A Day in the Tri-Val­ley

Where San Francisco - - CONTENT - BY MARGAUX LUSHING

An itin­er­ary for ex­plor­ing the wine coun­try to the east.

Har­vest sea­son is the per­fect time to visit the Tri-Val­ley. The birth­place of many of Cal­i­for­nia’s Caber­net Sau­vi­gnon and Chardon­nay grape va­ri­eties is just 30 miles east of down­town San Fran­cisco. While an en­tire week­end could eas­ily be spent in his­toric tast­ing rooms, the Tri-Val­ley’s miles of nat­u­ral pre­serves beg to be ex­plored by foot, as does the se­lec­tion at Cal­i­for­nia’s largest out­let mall, the San Fran­cisco Pre­mium Out­lets.—BY MARGAUX LUSHING


Caf­feinate with laven­der-in­fused espresso or an Earl Gey latte at Livermore’s new Espresso Rosetta. The light and bright lo­cal fa­vorite is less than five miles from the area’s best-known winer­ies. For a throw­back break­fast, bustling Denica’s Real Food Kitchen in Livermore and Dublin serves up a wide range of morn­ing go-tos, from eggs Bene­dict to the Happy Ve­gan Bur­rito.

Head over to Livermore’s Tesla Road via the 580, the main thor­ough­fare for ex­plor­ing Livermore’s (more than 50) winer­ies. Steven Kent Win­ery is the most dec­o­rated. Afi­ciona­dos can opt for the Caber­net-focused re­serve tast­ing served in the bar­rel room. At neigh­bor­ing Not­ting­ham Cel­lars you can sam­ple pours of Ral­phi’s Red Blend and Supremacy Bordeaux blend. The tast­ing bar and out­door pic­nic area at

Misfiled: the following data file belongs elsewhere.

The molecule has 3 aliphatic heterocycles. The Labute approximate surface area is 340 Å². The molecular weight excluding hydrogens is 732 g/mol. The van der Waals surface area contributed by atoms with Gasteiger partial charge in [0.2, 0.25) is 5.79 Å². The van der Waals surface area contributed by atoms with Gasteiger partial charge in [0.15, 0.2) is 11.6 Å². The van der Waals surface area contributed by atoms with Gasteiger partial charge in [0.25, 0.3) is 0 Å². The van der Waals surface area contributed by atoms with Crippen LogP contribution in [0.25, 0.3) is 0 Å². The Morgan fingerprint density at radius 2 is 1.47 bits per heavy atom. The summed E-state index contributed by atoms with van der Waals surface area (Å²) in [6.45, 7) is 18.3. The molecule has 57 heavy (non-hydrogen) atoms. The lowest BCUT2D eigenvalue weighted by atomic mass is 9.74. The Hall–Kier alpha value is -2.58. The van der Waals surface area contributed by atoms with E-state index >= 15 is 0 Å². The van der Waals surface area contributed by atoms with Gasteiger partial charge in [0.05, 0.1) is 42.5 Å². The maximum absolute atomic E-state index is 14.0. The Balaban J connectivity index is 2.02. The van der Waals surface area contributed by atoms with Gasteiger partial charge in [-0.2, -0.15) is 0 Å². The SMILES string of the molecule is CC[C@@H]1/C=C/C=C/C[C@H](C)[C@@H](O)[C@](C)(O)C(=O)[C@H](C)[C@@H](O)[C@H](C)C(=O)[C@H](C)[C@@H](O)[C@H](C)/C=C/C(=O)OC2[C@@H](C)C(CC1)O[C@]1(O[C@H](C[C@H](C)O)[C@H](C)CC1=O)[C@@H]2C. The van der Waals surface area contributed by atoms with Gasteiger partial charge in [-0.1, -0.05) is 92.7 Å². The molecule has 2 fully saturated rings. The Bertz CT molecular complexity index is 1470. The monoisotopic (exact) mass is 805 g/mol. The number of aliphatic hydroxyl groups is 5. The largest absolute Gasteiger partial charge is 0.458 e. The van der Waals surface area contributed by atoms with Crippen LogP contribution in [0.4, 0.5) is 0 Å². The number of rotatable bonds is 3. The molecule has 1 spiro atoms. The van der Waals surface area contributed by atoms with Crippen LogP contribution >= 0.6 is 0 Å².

Ret­zlaff Vine­yards have a cozy, fam­i­lyfriendly vibe, and an en­tire af­ter­noon can be spent lux­u­ri­at­ing over wine and lo­cal cui­sine at the re­cently ren­o­vated

Muri­etta’s Well. The area’s heav­i­est hit­ter is Wente Vine­yards, owned by the same fam­ily after whom Cal­i­for­nia’s main Chardon­nay clone is named, and to which 80 per­cent of Cal­i­for­nia’s Chardon­nay can be traced.


If you’re run­ning from win­ery to win­ery, a quick lunch that won’t bog down your tast­ing sched­ule is key. Hole-in-the wall

El Charro Mex­i­can Food & Cantina is close to the area’s winer­ies. Lo­cals come for the en­chi­ladas with made-from- scratch sauce. If you’re more into mari­nara than salsa, Pleasan­ton’s Gay 90’s

Pizza draws lo­cals with its sa­loon decor and fam­ily-friendly at­mos­phere. For a sa­vory after-lunch treat, pop over to the

Vic­torine Val­ley Farms’ tast­ing room to sam­ple house­made olive oils and nab a few bath prod­ucts made from olive oil.

Walk it off by cruis­ing the sale racks of Livermore’s San Fran­cisco Pre­mium

Out­lets or trekking up Mt. Di­ablo, the high­est point in the Tri-Val­ley at nearly 4,000 feet tall. You’ll find hikes rang­ing from 3 to 7.8 miles and plenty of wa­ter­falls along the way. Or if wine tast­ing leaves you more in­clined to re­lax, Livermore’s Pur­ple Orchid Spa of­fers an es­sen­tial oil mas­sage that uses in­fused olive oils grown on­site.


After watch­ing the sun­set at Pleas

an­ton Ridge Re­gional Park, home to views of the en­tire val­ley, head into down­town Pleasan­ton for a taste of the Tri-Val­ley’s best sea­sonal din­ing. At Sabio, chef Fran­cis Ho­gan serves a stun­ning, Cal­i­for­nia-meets-Spain menu of small plates. The ex­cel­lent new whiskey pro­gram could be at home in San Fran­cisco, and the HMB English peas and favas alone are worth a visit. For a meal by the vines, head to the Restau­rant at Wente Vine­yards for cui­sine made from pro­duce grown on­site and served in a white table­cloth at­mos­phere.

Mt. Di­ablo fog at sun­rise

Steven Kent Win­ery

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